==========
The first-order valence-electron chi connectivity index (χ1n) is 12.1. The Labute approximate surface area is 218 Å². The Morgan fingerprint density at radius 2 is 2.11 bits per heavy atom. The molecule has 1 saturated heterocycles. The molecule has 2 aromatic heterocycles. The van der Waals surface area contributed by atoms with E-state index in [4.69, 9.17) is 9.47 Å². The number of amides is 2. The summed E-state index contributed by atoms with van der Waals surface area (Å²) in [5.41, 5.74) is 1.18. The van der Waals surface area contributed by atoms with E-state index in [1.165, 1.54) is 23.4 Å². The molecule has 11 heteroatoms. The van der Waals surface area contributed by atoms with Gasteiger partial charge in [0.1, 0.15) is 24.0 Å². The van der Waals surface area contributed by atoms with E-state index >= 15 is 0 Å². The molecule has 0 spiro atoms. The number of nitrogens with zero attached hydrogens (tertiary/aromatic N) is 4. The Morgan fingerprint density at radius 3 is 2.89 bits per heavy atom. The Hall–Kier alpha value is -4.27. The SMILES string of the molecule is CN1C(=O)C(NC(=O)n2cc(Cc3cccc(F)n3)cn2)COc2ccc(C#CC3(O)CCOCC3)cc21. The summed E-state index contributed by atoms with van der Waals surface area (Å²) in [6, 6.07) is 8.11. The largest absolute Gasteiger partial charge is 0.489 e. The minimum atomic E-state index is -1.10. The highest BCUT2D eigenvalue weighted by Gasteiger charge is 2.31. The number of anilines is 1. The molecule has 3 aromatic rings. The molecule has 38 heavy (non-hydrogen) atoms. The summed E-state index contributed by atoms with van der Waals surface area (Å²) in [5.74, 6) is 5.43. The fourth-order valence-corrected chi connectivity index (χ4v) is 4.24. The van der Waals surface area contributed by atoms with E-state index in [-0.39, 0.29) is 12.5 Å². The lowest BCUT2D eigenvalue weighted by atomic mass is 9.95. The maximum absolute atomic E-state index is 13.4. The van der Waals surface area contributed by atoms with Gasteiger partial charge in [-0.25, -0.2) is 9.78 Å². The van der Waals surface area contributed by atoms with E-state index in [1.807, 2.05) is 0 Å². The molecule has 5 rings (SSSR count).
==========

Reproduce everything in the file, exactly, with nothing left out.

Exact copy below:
The first-order valence-electron chi connectivity index (χ1n) is 12.1. The Labute approximate surface area is 218 Å². The Morgan fingerprint density at radius 2 is 2.11 bits per heavy atom. The molecule has 1 saturated heterocycles. The molecule has 2 aromatic heterocycles. The van der Waals surface area contributed by atoms with E-state index in [4.69, 9.17) is 9.47 Å². The number of amides is 2. The summed E-state index contributed by atoms with van der Waals surface area (Å²) in [5.41, 5.74) is 1.18. The van der Waals surface area contributed by atoms with E-state index in [1.165, 1.54) is 23.4 Å². The molecule has 11 heteroatoms. The van der Waals surface area contributed by atoms with Gasteiger partial charge in [0.1, 0.15) is 24.0 Å². The van der Waals surface area contributed by atoms with E-state index >= 15 is 0 Å². The molecule has 0 spiro atoms. The number of nitrogens with zero attached hydrogens (tertiary/aromatic N) is 4. The Morgan fingerprint density at radius 3 is 2.89 bits per heavy atom. The Hall–Kier alpha value is -4.27. The SMILES string of the molecule is CN1C(=O)C(NC(=O)n2cc(Cc3cccc(F)n3)cn2)COc2ccc(C#CC3(O)CCOCC3)cc21. The summed E-state index contributed by atoms with van der Waals surface area (Å²) in [6, 6.07) is 8.11. The largest absolute Gasteiger partial charge is 0.489 e. The minimum atomic E-state index is -1.10. The highest BCUT2D eigenvalue weighted by Gasteiger charge is 2.31. The number of anilines is 1. The molecule has 3 aromatic rings. The molecule has 38 heavy (non-hydrogen) atoms. The summed E-state index contributed by atoms with van der Waals surface area (Å²) in [5.74, 6) is 5.43. The fourth-order valence-corrected chi connectivity index (χ4v) is 4.24. The van der Waals surface area contributed by atoms with E-state index in [-0.39, 0.29) is 12.5 Å². The lowest BCUT2D eigenvalue weighted by atomic mass is 9.95. The maximum absolute atomic E-state index is 13.4. The van der Waals surface area contributed by atoms with Gasteiger partial charge in [-0.25, -0.2) is 9.78 Å². The van der Waals surface area contributed by atoms with E-state index in [1.807, 2.05) is 0 Å². The molecule has 5 rings (SSSR count).